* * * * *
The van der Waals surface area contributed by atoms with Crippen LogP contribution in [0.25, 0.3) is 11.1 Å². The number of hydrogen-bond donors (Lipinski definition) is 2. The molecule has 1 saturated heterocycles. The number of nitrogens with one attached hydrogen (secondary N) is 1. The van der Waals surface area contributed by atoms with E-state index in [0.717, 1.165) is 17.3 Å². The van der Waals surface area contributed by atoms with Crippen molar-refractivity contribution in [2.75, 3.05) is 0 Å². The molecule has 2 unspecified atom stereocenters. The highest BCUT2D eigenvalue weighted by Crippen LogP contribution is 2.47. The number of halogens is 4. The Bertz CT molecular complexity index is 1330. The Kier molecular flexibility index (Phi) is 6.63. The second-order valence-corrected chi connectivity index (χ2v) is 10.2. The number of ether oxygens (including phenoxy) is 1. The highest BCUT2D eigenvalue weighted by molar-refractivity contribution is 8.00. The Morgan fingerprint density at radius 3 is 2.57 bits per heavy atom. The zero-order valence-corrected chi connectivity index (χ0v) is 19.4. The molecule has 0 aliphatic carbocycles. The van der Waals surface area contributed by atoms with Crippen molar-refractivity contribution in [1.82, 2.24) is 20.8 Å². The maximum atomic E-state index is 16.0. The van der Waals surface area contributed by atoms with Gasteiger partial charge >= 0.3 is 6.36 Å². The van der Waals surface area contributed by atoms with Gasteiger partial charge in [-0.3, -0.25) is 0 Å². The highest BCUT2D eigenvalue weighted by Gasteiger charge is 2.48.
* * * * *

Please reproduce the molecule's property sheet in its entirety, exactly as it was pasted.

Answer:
The van der Waals surface area contributed by atoms with Crippen LogP contribution in [0.25, 0.3) is 11.1 Å². The number of hydrogen-bond donors (Lipinski definition) is 2. The molecule has 1 saturated heterocycles. The number of nitrogens with one attached hydrogen (secondary N) is 1. The van der Waals surface area contributed by atoms with E-state index in [0.717, 1.165) is 17.3 Å². The van der Waals surface area contributed by atoms with Crippen molar-refractivity contribution in [2.75, 3.05) is 0 Å². The molecule has 2 unspecified atom stereocenters. The highest BCUT2D eigenvalue weighted by Crippen LogP contribution is 2.47. The number of halogens is 4. The Bertz CT molecular complexity index is 1330. The Kier molecular flexibility index (Phi) is 6.63. The second-order valence-corrected chi connectivity index (χ2v) is 10.2. The number of ether oxygens (including phenoxy) is 1. The highest BCUT2D eigenvalue weighted by molar-refractivity contribution is 8.00. The Morgan fingerprint density at radius 3 is 2.57 bits per heavy atom. The zero-order valence-corrected chi connectivity index (χ0v) is 19.4. The molecule has 0 aliphatic carbocycles. The van der Waals surface area contributed by atoms with Crippen molar-refractivity contribution in [1.82, 2.24) is 20.8 Å². The maximum atomic E-state index is 16.0. The van der Waals surface area contributed by atoms with Gasteiger partial charge >= 0.3 is 6.36 Å². The van der Waals surface area contributed by atoms with Gasteiger partial charge in [-0.3, -0.25) is 0 Å². The highest BCUT2D eigenvalue weighted by Gasteiger charge is 2.48.